plined process that requires
skill, knowledge, and control.
Obviously, it also requires imagination and inspiration. But it’s
not simply a question of
venting: It’s a disciplined path
of daily education. If you look
at some of the people we most respect for their creative
achievements, it’s because of the extraordinary insights, breakthroughs, and discipline they have brought to their work.
financial institutions, on health care, on education, there
really isn’t a time in history where you could look back and
say, “Well, of course, this is the same thing all over again.” It
isn’t. This is really new, and we’re going to need every ounce
of ingenuity, imagination, and creativity to confront these
Also, we’re living in times of massive unpredictability. The
kids who are starting school this September will be retiring—
if they ever do—around 2070. Nobody has a clue what the
world’s going to look like in five years, or even next year actually, and yet it’s the job of education to help kids make sense
of the world they’re going to live in.
You know, for my generation—I was born in 1950—we
were told that if you worked hard, went to college, and got a
regular academic degree, you’d be set for life. Well, nobody
thinks that’s true anymore, and yet we keep running our
school systems as though it were. So many people have
degrees now that an individual degree isn’t worth a fraction of
what it used to be worth. So being creative is essential to us;
it’s essential for our economy.
I work a lot with Fortune
500 companies, and they’re
always saying, “We need people
who can be innovative, who can
think differently.” If you look at
the mortality rate among
companies, it’s massive.
America is now facing the
biggest challenge it’s ever
faced—to maintain it’s position
in the world economies. All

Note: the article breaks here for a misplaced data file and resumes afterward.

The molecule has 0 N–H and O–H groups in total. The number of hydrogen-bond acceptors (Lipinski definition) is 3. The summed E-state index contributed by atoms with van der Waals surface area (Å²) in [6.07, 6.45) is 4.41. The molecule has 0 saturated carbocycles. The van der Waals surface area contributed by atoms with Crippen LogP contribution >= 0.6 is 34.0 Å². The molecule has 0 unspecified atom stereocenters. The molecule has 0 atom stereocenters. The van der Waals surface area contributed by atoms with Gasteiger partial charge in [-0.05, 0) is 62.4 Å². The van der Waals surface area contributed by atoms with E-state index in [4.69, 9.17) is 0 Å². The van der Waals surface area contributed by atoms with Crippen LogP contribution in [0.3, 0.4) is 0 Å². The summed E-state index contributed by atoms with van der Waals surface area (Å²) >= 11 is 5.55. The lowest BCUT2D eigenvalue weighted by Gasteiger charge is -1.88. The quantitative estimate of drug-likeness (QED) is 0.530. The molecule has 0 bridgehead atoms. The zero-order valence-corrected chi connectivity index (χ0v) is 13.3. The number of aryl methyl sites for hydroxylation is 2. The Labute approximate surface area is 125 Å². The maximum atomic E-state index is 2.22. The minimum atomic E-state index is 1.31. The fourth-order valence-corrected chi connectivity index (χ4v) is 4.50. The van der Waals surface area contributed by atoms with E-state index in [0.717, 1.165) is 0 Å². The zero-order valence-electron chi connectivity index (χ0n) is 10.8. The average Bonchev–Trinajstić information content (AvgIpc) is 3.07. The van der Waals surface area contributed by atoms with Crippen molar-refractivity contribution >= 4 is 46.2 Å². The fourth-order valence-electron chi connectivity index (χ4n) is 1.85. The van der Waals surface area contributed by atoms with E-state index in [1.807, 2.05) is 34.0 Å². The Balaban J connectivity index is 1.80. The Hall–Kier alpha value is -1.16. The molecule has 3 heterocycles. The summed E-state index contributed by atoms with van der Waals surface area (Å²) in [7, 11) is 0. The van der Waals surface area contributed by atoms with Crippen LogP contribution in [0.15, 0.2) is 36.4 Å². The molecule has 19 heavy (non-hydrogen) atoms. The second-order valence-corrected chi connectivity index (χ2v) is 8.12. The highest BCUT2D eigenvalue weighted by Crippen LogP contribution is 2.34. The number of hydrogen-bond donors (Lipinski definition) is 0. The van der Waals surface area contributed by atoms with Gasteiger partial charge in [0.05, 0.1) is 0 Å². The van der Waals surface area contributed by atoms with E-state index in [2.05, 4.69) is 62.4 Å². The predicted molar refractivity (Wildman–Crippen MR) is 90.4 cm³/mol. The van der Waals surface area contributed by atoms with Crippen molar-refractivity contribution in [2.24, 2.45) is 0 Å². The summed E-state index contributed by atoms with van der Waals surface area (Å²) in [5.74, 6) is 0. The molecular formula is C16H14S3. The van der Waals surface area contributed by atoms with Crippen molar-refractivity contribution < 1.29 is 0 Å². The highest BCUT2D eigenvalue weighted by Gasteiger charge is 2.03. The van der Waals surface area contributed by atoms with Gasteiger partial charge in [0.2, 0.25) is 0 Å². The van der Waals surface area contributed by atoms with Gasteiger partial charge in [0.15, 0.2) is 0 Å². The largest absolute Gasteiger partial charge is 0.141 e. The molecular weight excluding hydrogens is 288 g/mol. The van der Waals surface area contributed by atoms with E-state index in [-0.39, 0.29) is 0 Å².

these things demand high levels
of innovation, creativity, and
ingenuity. At the moment,
instead of promoting creativity,
I think we’re systematically
educating it out of our kids.
© SUSIE FITZHUGH
© STOCK4B/GETTY IMAGES
Is creativity at odds with a culture of standardized testing?
Why do you think creativity is especially important
The challenges we currently face are without precedent. More
people live on this planet now than at any other time in
history. The world’s population has doubled in the past 30
years. We’re facing an increasing strain on the world’s natural
resources. Technology is advancing at a headlong rate of
speed. It’s transforming how people work, think, and connect.
It’s transforming our cultural values.
If you look at the resulting strains on our political and
We have a major problem with our education systems, not just
in America, but in many of the old, industrialized countries. If
you have a system as in the United States where there’s a 30
percent high school dropout rate—in the African
American/Latino communities it’s over 50 percent, and in
some of the Native American communities it’s nearly 80
percent—you can’t just blame the kids for it. With that
amount of waste, there’s something wrong with the system—
with impersonal forms of education, with people sitting in
rows and not discovering the things that impassion them or
invigorate them or turn them on.
That’s increasingly the case with this culture of standardized
testing. It’s totally counterproductive. Looking back at our own